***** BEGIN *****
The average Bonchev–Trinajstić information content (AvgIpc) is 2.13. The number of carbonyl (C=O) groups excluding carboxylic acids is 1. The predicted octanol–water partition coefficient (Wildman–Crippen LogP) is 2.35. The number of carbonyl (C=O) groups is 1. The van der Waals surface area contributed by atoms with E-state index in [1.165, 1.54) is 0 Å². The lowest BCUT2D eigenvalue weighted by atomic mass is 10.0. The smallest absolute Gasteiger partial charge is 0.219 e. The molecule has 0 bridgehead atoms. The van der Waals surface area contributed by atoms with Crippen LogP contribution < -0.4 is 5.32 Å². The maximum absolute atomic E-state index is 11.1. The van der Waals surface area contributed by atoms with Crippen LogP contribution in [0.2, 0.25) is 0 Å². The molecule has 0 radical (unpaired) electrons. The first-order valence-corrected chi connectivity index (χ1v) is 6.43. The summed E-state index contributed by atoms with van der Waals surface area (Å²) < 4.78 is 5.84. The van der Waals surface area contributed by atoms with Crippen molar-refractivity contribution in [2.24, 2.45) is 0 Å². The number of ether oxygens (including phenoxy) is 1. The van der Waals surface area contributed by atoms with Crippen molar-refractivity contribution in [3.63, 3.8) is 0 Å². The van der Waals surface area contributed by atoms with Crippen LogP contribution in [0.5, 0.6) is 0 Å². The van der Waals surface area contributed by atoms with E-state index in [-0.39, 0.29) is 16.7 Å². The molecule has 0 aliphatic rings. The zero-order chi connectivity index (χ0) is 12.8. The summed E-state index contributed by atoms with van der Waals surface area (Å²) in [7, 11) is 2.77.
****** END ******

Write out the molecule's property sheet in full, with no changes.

The average Bonchev–Trinajstić information content (AvgIpc) is 2.13. The number of carbonyl (C=O) groups excluding carboxylic acids is 1. The predicted octanol–water partition coefficient (Wildman–Crippen LogP) is 2.35. The number of carbonyl (C=O) groups is 1. The van der Waals surface area contributed by atoms with E-state index in [1.165, 1.54) is 0 Å². The lowest BCUT2D eigenvalue weighted by atomic mass is 10.0. The smallest absolute Gasteiger partial charge is 0.219 e. The molecule has 0 bridgehead atoms. The van der Waals surface area contributed by atoms with Crippen LogP contribution < -0.4 is 5.32 Å². The maximum absolute atomic E-state index is 11.1. The van der Waals surface area contributed by atoms with Crippen LogP contribution in [0.2, 0.25) is 0 Å². The molecule has 0 radical (unpaired) electrons. The first-order valence-corrected chi connectivity index (χ1v) is 6.43. The summed E-state index contributed by atoms with van der Waals surface area (Å²) < 4.78 is 5.84. The van der Waals surface area contributed by atoms with Crippen molar-refractivity contribution in [2.24, 2.45) is 0 Å². The number of ether oxygens (including phenoxy) is 1. The van der Waals surface area contributed by atoms with Crippen molar-refractivity contribution in [3.63, 3.8) is 0 Å². The van der Waals surface area contributed by atoms with Crippen LogP contribution in [0.5, 0.6) is 0 Å². The van der Waals surface area contributed by atoms with E-state index in [-0.39, 0.29) is 16.7 Å². The molecule has 0 aliphatic rings. The zero-order chi connectivity index (χ0) is 12.8. The summed E-state index contributed by atoms with van der Waals surface area (Å²) in [7, 11) is 2.77.